Approximately one in 700 babies is born with a cleft lip and/or palate. Clefts occur in all races and in both sexes. These children usually have a variety of healthcare needs that are best managed by an interdisciplinary team. Children's Hospital has a dedicated Craniofacial Team to help oversee treatment for children born with oral-facial clefts and other craniofacial anomalies.
Children's Craniofacial Team include plastic surgeons, otolaryngologists, dentists/orthodontists, oral and maxillofacial surgeons, speech therapists, a geneticist, a nurse practitioner, a nurse and a team coordinator. Other specialists that may be consulted include neurosurgeons, audiologists, social workers, dieticians, ophthalmologists, psychologists, and pediatricians.
The team's function is to develop a comprehensive plan of care and assure that all services and treatments are implemented in a coordinated manner. Children are evaluated on an annual basis in the Cleft Palate/Craniofacial Clinic. The plan of care is reviewed and updated based on a child's growth and development.
• Why is it important for the child to be seen by a dentist/orthodontist?
Children born with a cleft lip and/or palate most likely will require extensive dental and orthodontic treatment throughout their childhood. Teeth may grow in abnormal positions such as in the roof of the mouth, be oddly shaped, or be missing entirely. A bone graft is performed to close the gap in their gums. This procedure is done, depending on dental development, between the ages of six to nine years. Dental implants are done to replace missing teeth. The dental and orthodontic process is very lengthy, therefore, it is essential that children are followed regularly so the treatment plan in not interrupted.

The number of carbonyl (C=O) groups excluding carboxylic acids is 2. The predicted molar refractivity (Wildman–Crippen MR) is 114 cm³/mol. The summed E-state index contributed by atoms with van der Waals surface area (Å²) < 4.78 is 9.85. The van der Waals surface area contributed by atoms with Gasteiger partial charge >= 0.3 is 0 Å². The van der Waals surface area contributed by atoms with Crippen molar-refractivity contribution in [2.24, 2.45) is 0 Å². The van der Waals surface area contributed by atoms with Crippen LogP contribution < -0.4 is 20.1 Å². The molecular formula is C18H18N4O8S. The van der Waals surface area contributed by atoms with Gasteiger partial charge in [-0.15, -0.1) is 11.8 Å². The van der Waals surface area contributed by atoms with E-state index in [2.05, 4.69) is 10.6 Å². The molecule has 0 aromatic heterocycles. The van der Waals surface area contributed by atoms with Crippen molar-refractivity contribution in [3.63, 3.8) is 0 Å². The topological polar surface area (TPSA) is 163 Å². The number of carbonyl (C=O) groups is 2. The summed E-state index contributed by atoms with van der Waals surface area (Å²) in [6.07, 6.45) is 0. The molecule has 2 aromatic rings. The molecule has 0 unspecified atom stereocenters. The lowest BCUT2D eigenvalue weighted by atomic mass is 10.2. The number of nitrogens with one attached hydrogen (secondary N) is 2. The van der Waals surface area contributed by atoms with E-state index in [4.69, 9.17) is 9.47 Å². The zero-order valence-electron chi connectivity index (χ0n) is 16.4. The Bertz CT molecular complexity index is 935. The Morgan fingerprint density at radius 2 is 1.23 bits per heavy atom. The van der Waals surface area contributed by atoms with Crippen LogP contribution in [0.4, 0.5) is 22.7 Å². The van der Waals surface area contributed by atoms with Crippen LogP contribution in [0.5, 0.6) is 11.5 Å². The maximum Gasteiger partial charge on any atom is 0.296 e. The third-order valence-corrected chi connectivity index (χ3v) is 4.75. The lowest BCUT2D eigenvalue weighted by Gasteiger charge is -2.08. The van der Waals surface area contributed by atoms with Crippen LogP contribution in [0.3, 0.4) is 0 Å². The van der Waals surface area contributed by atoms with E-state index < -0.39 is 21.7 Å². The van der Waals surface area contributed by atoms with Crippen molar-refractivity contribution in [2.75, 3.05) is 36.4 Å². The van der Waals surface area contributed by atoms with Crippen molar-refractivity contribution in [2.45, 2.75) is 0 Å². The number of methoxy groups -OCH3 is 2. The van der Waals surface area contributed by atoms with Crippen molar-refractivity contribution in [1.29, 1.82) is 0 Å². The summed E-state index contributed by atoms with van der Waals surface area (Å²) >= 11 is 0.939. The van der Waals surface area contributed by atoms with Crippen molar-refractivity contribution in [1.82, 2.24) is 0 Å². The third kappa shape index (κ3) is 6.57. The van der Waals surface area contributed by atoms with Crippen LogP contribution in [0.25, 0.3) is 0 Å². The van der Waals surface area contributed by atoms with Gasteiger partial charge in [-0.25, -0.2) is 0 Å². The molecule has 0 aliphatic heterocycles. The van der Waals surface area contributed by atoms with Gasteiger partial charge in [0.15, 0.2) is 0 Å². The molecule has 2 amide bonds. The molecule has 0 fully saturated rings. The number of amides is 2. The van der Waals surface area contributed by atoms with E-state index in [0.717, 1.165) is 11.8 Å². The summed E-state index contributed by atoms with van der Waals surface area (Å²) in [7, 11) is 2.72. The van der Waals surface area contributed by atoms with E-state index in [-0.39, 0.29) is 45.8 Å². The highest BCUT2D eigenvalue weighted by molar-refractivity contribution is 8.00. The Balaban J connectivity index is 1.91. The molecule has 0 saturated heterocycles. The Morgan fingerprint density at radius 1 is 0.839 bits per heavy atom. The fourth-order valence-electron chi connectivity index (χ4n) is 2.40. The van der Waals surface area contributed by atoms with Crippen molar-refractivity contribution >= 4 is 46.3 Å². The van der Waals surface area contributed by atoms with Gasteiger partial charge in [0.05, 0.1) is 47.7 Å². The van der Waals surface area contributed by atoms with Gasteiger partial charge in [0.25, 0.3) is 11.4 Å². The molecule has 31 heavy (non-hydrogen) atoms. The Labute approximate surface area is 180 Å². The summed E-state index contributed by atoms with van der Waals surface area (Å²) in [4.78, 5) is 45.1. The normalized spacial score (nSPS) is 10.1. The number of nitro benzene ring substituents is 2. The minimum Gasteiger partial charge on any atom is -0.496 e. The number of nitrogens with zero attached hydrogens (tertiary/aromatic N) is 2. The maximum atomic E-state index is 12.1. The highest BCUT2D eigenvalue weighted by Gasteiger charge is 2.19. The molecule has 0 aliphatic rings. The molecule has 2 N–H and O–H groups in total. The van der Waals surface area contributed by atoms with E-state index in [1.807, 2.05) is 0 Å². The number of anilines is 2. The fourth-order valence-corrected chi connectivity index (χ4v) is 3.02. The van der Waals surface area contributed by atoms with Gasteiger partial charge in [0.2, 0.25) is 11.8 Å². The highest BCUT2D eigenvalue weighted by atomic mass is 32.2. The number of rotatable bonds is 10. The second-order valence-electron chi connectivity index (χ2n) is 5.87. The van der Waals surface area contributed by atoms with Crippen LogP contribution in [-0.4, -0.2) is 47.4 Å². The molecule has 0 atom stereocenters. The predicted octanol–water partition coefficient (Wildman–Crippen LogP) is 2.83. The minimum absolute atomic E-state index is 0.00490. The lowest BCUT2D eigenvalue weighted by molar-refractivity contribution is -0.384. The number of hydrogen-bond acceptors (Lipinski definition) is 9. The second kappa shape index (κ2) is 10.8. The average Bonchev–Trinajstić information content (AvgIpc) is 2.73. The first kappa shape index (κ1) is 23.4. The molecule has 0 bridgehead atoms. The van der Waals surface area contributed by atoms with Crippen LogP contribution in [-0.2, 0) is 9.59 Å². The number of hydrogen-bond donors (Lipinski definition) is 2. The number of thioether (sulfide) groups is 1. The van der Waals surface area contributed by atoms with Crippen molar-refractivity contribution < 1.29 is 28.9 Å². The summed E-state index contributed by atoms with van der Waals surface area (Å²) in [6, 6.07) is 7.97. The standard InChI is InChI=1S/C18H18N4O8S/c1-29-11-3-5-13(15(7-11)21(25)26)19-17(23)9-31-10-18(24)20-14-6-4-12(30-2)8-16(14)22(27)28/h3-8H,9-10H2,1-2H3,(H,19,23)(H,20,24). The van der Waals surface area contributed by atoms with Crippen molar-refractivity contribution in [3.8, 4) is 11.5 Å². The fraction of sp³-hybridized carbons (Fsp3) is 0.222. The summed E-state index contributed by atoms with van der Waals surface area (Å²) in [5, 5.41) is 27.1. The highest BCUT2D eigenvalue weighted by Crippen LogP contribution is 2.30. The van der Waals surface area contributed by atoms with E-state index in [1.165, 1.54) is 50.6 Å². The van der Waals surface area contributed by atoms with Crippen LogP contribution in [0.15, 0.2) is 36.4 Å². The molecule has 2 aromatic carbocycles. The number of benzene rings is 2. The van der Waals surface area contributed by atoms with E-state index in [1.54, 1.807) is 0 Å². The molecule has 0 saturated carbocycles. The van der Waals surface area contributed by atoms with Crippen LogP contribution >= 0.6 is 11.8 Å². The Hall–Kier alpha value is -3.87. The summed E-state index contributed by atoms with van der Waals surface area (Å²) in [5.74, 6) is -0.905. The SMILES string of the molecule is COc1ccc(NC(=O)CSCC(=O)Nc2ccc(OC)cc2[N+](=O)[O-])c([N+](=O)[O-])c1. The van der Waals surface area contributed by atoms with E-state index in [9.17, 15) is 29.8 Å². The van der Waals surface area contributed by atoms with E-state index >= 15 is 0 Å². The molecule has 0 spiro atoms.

• Presurgical Orthodontic/Orthopedic Treatment of Children with Cleft Lip and Palate
Throughout the history of cleft lip and palate treatment, there have been constant concerns about the timing of surgical procedures as well as the use of orthopedic appliances and their effect on growth and development. Those concerns include:
During the past 34 years, the Craniofacial clinic at Columbus Children's Clinic has attempted to sort through these concerns in search of finding a method with the following goals: